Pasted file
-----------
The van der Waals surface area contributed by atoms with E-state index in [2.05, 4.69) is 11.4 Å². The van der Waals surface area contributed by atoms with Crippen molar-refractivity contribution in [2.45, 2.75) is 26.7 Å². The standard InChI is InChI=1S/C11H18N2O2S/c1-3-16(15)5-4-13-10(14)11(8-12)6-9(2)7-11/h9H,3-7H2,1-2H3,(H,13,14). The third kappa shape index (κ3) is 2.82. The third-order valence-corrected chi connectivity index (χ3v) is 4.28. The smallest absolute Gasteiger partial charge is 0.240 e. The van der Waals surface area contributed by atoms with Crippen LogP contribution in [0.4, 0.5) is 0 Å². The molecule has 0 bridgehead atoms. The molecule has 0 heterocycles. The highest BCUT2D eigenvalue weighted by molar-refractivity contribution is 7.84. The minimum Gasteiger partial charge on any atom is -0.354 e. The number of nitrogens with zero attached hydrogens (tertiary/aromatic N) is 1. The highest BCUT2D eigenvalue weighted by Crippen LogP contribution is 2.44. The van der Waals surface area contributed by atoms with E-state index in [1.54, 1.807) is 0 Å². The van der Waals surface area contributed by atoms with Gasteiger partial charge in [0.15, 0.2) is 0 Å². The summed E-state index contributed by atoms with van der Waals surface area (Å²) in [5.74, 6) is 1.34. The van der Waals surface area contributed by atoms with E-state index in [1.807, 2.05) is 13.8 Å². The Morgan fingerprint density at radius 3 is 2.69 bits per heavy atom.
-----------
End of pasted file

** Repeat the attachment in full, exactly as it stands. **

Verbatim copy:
The van der Waals surface area contributed by atoms with E-state index in [2.05, 4.69) is 11.4 Å². The van der Waals surface area contributed by atoms with Crippen molar-refractivity contribution in [2.45, 2.75) is 26.7 Å². The standard InChI is InChI=1S/C11H18N2O2S/c1-3-16(15)5-4-13-10(14)11(8-12)6-9(2)7-11/h9H,3-7H2,1-2H3,(H,13,14). The third kappa shape index (κ3) is 2.82. The third-order valence-corrected chi connectivity index (χ3v) is 4.28. The smallest absolute Gasteiger partial charge is 0.240 e. The van der Waals surface area contributed by atoms with Crippen LogP contribution in [0.4, 0.5) is 0 Å². The molecule has 0 bridgehead atoms. The molecule has 0 heterocycles. The highest BCUT2D eigenvalue weighted by molar-refractivity contribution is 7.84. The minimum Gasteiger partial charge on any atom is -0.354 e. The number of nitrogens with zero attached hydrogens (tertiary/aromatic N) is 1. The highest BCUT2D eigenvalue weighted by Crippen LogP contribution is 2.44. The van der Waals surface area contributed by atoms with E-state index in [1.54, 1.807) is 0 Å². The van der Waals surface area contributed by atoms with Gasteiger partial charge in [0.15, 0.2) is 0 Å². The summed E-state index contributed by atoms with van der Waals surface area (Å²) in [5.74, 6) is 1.34. The van der Waals surface area contributed by atoms with E-state index in [1.807, 2.05) is 13.8 Å². The Morgan fingerprint density at radius 3 is 2.69 bits per heavy atom.